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George Clooney: A Monumental Movie Star

George Clooney Monuments Men

Hollywood’s most eligible bachelor took on a surprising new role: bridegroom...

Clooney has spent the past 13 years directing five movies, writing three, and producing 29 — all while continuing to be one of Hollywood’s most sought-after leading men.

When Sex and the City’s Carrie Bradshaw compared George Clooney to a Chanel suit, way back in 2001, she was voicing something we already knew: Like Coco’s classic designs, Clooney will never go out of style.

That was the year the erstwhile television actor starred in Steven Soderbergh’s Oceans Eleven remake, a critically acclaimed heist movie and Clooney’s biggest commercial success up to that point (it would remain his best performance at the box office until 2013’s Gravity bested it by nearly $100 million). As a newly minted member of Hollywood’s A-list, he could easily have coasted on his square-jawed good looks and two (count ’em!) Sexiest Man Alive covers. (Three other actors have had the People magazine honour bestowed on them twice — the four-man club has Clooney, Johnny Depp, Brad Pitt, and Richard Gere as members.) Instead, Clooney has spent the past 13 years directing five movies, writing three, and producing 29 — all while continuing to be one of Hollywood’s most sought-after leading men. 

His latest release — the Second World War drama The Monuments Men, which he directed, co-wrote, and starred in — was called “exquisite” by Rolling Stone’s Peter Travers. Clooney personally recruited co-stars Matt Damon, Cate Blanchett, Bill Murray, John Goodman, and Jean Dujardin, asking each of them to work far below their usual pay scales in order to stick to the project’s conservative budget. The all-star cast plays a band of museum-curator and art-historian heroes on a mission to snatch Europe’s great artistic treasures from the claws of the plundering Nazis. 

Though a lifelong fan of the war movies Hollywood churned out in the 1950s, ’60s, and ’70s, Clooney was determined to film a kind of story that hadn’t already been told on the big screen. When his producing partner Grant Heslov stumbled across author Robert M. Edsel’s The Monuments Men: Allied Heroes, Nazi Thieves and the Greatest Treasure Hunt in History on the non-fiction shelf of an airport bookstore, the pair knew they had their material.

“I had some understanding that Hitler was stealing shit,” Clooney told Variety back in February, when the movie had its New York City premiere. “I didn’t understand he was taking all of it. They don’t teach that in school. That’s why I loved the story. We figured, at this point we’ve done so many WWII movies, there really aren’t any new ones. You have to get around to someone as smart as Quentin [Tarantino], who can burn Hitler in a movie theatre to do something different.”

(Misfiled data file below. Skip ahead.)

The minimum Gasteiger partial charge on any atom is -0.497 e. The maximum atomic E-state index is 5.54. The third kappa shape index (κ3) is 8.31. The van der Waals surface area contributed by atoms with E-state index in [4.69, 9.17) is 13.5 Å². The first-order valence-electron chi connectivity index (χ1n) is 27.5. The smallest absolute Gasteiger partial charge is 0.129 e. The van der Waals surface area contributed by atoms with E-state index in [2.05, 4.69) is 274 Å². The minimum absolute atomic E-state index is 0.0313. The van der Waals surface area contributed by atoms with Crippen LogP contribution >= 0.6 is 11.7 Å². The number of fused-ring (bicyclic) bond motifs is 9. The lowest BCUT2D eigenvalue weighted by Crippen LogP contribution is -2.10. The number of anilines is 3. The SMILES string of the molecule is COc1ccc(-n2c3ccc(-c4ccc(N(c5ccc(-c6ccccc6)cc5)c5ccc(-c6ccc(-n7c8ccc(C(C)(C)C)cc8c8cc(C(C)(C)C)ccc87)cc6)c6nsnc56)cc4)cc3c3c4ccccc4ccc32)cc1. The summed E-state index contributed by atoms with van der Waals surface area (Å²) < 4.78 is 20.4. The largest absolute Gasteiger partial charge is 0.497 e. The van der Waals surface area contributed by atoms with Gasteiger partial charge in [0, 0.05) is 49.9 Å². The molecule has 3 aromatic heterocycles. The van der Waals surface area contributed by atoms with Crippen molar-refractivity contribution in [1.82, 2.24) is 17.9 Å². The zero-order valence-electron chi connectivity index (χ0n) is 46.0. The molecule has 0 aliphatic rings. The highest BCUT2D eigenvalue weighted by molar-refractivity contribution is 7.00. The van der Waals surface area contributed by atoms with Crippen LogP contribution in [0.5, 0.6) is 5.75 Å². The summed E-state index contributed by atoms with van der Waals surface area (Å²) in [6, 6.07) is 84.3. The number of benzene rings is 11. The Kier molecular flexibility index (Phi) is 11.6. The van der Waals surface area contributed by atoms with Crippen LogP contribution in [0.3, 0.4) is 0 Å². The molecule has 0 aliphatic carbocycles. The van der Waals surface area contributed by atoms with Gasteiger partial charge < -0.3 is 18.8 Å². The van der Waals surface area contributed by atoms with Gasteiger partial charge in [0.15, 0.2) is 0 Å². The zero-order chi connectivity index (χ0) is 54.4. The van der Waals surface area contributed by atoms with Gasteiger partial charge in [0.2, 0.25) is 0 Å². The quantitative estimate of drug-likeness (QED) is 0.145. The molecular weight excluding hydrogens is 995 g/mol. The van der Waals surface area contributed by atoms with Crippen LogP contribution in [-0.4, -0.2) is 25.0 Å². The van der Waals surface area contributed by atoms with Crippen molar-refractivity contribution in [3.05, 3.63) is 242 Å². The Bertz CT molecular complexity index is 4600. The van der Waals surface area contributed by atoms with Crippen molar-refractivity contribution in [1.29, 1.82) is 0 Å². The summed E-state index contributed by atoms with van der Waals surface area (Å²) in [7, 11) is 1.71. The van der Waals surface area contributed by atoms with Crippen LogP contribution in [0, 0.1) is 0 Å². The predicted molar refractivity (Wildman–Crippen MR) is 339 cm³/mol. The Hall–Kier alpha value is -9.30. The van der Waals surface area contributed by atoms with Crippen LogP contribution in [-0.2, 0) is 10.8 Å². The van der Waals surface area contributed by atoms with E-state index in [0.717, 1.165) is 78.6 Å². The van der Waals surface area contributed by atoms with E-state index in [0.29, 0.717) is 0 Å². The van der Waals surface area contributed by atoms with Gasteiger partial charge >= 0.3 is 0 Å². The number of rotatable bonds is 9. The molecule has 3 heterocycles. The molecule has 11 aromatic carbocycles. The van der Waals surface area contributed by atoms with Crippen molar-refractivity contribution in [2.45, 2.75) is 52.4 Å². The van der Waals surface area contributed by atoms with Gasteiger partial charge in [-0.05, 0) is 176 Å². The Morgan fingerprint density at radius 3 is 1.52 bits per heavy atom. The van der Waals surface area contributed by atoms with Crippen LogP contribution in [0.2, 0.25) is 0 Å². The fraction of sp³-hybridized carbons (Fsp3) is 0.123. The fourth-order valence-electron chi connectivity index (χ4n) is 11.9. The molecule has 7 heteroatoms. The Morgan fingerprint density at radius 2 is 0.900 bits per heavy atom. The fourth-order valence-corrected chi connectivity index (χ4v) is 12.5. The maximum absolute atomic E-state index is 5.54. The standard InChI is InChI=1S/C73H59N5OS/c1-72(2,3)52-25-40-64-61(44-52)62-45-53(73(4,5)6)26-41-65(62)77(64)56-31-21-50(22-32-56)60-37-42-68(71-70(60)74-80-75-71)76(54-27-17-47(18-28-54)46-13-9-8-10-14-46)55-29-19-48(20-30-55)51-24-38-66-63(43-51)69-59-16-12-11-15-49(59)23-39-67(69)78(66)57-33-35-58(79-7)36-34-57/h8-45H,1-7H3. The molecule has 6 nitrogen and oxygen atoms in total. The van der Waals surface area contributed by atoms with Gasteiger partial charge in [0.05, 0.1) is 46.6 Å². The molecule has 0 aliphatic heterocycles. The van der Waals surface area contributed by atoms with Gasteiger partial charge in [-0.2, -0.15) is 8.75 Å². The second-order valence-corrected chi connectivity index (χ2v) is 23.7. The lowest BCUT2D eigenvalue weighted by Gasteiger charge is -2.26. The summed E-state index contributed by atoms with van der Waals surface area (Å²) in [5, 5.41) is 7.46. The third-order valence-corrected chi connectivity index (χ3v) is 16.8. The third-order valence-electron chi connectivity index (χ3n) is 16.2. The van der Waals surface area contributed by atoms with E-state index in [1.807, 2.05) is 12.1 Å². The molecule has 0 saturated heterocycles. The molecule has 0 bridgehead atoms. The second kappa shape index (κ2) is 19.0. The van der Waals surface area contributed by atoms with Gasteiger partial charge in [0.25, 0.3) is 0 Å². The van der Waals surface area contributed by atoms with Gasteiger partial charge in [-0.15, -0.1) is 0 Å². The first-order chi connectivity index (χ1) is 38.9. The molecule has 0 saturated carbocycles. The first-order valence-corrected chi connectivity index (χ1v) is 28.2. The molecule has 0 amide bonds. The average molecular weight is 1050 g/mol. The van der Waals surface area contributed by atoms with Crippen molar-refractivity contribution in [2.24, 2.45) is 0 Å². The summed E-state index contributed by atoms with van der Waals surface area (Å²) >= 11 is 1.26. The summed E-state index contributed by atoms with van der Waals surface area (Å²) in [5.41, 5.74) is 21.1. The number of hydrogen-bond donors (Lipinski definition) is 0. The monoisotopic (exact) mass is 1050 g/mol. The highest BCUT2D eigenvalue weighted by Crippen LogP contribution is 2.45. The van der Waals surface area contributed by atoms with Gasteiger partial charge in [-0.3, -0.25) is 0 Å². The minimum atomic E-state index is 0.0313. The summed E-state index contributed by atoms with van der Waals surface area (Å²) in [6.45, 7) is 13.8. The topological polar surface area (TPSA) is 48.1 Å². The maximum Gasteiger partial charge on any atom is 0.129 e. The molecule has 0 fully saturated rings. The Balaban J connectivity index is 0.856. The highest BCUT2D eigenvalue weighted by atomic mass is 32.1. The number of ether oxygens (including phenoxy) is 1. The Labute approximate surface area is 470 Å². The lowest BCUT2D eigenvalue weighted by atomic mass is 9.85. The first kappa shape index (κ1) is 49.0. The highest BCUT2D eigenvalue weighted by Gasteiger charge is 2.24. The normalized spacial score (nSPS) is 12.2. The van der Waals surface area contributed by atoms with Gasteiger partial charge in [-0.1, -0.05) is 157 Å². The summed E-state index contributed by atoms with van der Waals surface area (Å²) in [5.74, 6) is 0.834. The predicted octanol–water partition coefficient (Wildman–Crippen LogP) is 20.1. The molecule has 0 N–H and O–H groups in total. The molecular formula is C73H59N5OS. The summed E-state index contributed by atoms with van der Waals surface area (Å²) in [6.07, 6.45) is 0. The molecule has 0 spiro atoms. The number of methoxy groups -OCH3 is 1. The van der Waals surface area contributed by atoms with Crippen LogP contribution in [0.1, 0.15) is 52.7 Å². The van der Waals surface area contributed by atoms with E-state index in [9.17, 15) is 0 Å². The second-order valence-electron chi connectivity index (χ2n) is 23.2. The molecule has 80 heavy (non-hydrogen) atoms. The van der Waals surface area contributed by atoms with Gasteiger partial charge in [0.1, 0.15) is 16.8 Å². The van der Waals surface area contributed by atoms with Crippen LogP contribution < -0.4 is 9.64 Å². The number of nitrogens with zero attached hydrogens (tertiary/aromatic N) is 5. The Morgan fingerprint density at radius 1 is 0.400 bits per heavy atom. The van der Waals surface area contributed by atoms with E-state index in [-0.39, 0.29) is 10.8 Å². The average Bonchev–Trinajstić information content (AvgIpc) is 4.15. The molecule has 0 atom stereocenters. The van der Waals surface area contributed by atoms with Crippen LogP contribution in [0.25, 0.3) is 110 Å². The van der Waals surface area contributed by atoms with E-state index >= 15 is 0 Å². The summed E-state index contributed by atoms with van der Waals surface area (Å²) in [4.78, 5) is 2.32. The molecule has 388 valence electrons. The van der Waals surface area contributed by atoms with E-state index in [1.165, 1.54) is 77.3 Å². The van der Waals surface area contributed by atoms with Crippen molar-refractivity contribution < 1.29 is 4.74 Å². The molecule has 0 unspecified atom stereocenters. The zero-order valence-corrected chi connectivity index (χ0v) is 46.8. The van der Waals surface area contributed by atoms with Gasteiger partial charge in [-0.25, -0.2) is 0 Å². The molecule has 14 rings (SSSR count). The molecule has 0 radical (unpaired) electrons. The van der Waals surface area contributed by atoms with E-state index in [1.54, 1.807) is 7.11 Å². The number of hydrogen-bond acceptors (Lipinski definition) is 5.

The Monuments Men doesn’t run wild with history like Tarantino’s comic book revenge fantasy Inglourious Basterds. But, wrote Travers, it’s a “proudly untrendy, uncynical movie” — which is, in the critic’s opinion, enough to make it unique. (And it contains a bonus for Clooney fans: a glimpse at what he might look like when he reaches his 70s — his dad, Nick, has a cameo near the end.)

 ...the buzz around the Alamuddin/Clooney nuptials was big and loud. But the actor’s oath to never marry again after his first marriage ...combined with his colourful dating history (an Italian spokesmodel, a reality-TV star ... a WWE wrestler), drummed up a special kind of interest.

In real life, Clooney, 53, reprised a role he swore he’d never play again: that of a married man. He wed British-Lebanese human rights lawyer Amal Alamuddin, 36, at a weekend-long wedding in Venice befitting Hollywood royalty. As with almost any celebrity wedding, the buzz around the Alamuddin/Clooney nuptials was big and loud. But the actor’s oath to never marry again after his first marriage to actress Talia Balsam ended in 1993, combined with his colourful dating history (an Italian spokesmodel, a reality-TV star ... a WWE wrestler), drummed up a special kind of interest.

So why the about-face on a second marriage? There’s speculation that Clooney’s political ambitions are the reason behind his decision to tie the knot for a second time. Certain insiders say he’s preparing for a 2018 gubernatorial campaign in California, with hopes of an eventual run for the U.S. Senate. But as a would-be politico, he’s hardly lacking in campaign-boosting connections — the man has played pickup basketball with President Barack Obama and was arrested for civil disobedience while protesting alongside Martin Luther King III against the humanitarian crisis in Sudan. We may just have to accept the improbable plot turn that Clooney, once thought to be Hollywood’s most firmly confirmed bachelor, simply found the right match.

Corrina Allen writes for Movies on TheLoop.ca.